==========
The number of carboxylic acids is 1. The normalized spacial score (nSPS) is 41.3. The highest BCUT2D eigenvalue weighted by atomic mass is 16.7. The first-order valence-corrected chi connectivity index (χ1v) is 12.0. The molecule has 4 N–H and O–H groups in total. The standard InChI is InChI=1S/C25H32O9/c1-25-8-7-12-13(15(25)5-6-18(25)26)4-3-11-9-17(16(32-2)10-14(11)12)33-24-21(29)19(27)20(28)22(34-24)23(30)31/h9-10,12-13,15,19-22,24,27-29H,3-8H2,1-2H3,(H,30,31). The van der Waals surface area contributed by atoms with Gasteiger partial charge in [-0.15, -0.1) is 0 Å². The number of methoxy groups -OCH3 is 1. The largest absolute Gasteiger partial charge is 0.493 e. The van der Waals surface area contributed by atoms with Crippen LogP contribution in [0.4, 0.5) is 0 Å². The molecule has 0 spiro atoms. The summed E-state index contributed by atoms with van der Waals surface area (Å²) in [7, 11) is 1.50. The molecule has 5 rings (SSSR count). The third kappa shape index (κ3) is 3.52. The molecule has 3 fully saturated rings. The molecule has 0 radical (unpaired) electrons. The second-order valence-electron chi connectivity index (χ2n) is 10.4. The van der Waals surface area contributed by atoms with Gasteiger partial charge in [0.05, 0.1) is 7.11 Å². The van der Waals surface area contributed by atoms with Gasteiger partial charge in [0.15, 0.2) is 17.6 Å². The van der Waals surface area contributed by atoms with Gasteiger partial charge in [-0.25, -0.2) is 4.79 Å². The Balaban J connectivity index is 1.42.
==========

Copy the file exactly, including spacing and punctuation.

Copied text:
The number of carboxylic acids is 1. The normalized spacial score (nSPS) is 41.3. The highest BCUT2D eigenvalue weighted by atomic mass is 16.7. The first-order valence-corrected chi connectivity index (χ1v) is 12.0. The molecule has 4 N–H and O–H groups in total. The standard InChI is InChI=1S/C25H32O9/c1-25-8-7-12-13(15(25)5-6-18(25)26)4-3-11-9-17(16(32-2)10-14(11)12)33-24-21(29)19(27)20(28)22(34-24)23(30)31/h9-10,12-13,15,19-22,24,27-29H,3-8H2,1-2H3,(H,30,31). The van der Waals surface area contributed by atoms with Gasteiger partial charge in [-0.15, -0.1) is 0 Å². The number of methoxy groups -OCH3 is 1. The largest absolute Gasteiger partial charge is 0.493 e. The van der Waals surface area contributed by atoms with Crippen LogP contribution in [0.4, 0.5) is 0 Å². The molecule has 0 spiro atoms. The summed E-state index contributed by atoms with van der Waals surface area (Å²) in [7, 11) is 1.50. The molecule has 5 rings (SSSR count). The third kappa shape index (κ3) is 3.52. The molecule has 3 fully saturated rings. The molecule has 0 radical (unpaired) electrons. The second-order valence-electron chi connectivity index (χ2n) is 10.4. The van der Waals surface area contributed by atoms with Gasteiger partial charge in [0.05, 0.1) is 7.11 Å². The van der Waals surface area contributed by atoms with Gasteiger partial charge in [0.15, 0.2) is 17.6 Å². The van der Waals surface area contributed by atoms with Gasteiger partial charge in [-0.25, -0.2) is 4.79 Å². The Balaban J connectivity index is 1.42.